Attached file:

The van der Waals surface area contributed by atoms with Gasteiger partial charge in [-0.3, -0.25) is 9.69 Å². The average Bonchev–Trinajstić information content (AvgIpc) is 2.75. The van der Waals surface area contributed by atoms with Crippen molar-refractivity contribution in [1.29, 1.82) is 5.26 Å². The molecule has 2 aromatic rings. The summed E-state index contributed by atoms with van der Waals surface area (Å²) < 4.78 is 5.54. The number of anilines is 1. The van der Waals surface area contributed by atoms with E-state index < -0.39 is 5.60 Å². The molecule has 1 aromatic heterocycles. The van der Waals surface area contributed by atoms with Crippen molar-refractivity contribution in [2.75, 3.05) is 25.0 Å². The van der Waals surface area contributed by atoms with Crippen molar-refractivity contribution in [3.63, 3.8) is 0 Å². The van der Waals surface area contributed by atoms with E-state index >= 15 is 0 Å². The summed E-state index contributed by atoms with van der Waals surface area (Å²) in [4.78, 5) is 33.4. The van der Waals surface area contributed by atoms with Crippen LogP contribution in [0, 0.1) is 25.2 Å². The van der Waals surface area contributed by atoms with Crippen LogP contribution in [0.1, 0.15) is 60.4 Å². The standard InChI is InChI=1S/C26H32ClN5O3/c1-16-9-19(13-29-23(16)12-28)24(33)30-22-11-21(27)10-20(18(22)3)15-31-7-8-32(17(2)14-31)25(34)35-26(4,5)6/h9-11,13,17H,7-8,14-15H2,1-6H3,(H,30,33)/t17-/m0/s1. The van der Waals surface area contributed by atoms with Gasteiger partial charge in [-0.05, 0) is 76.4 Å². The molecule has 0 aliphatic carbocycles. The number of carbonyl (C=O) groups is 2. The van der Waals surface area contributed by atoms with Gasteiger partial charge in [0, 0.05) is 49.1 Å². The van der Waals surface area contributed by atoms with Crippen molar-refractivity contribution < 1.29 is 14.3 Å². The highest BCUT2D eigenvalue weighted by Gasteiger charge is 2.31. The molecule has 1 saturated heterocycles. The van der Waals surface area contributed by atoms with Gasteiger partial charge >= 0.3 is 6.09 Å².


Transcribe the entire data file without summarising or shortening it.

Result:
The van der Waals surface area contributed by atoms with Gasteiger partial charge in [-0.3, -0.25) is 9.69 Å². The average Bonchev–Trinajstić information content (AvgIpc) is 2.75. The van der Waals surface area contributed by atoms with Crippen molar-refractivity contribution in [1.29, 1.82) is 5.26 Å². The molecule has 2 aromatic rings. The summed E-state index contributed by atoms with van der Waals surface area (Å²) < 4.78 is 5.54. The number of anilines is 1. The van der Waals surface area contributed by atoms with E-state index < -0.39 is 5.60 Å². The molecule has 1 aromatic heterocycles. The van der Waals surface area contributed by atoms with Crippen molar-refractivity contribution in [2.75, 3.05) is 25.0 Å². The van der Waals surface area contributed by atoms with Crippen molar-refractivity contribution in [3.63, 3.8) is 0 Å². The van der Waals surface area contributed by atoms with E-state index >= 15 is 0 Å². The summed E-state index contributed by atoms with van der Waals surface area (Å²) in [4.78, 5) is 33.4. The van der Waals surface area contributed by atoms with Crippen LogP contribution in [0, 0.1) is 25.2 Å². The van der Waals surface area contributed by atoms with Crippen LogP contribution in [0.1, 0.15) is 60.4 Å². The standard InChI is InChI=1S/C26H32ClN5O3/c1-16-9-19(13-29-23(16)12-28)24(33)30-22-11-21(27)10-20(18(22)3)15-31-7-8-32(17(2)14-31)25(34)35-26(4,5)6/h9-11,13,17H,7-8,14-15H2,1-6H3,(H,30,33)/t17-/m0/s1. The van der Waals surface area contributed by atoms with Gasteiger partial charge in [-0.05, 0) is 76.4 Å². The molecule has 0 aliphatic carbocycles. The number of carbonyl (C=O) groups is 2. The van der Waals surface area contributed by atoms with Gasteiger partial charge in [0, 0.05) is 49.1 Å². The van der Waals surface area contributed by atoms with Crippen molar-refractivity contribution < 1.29 is 14.3 Å². The highest BCUT2D eigenvalue weighted by Gasteiger charge is 2.31. The molecule has 1 saturated heterocycles. The van der Waals surface area contributed by atoms with Gasteiger partial charge >= 0.3 is 6.09 Å².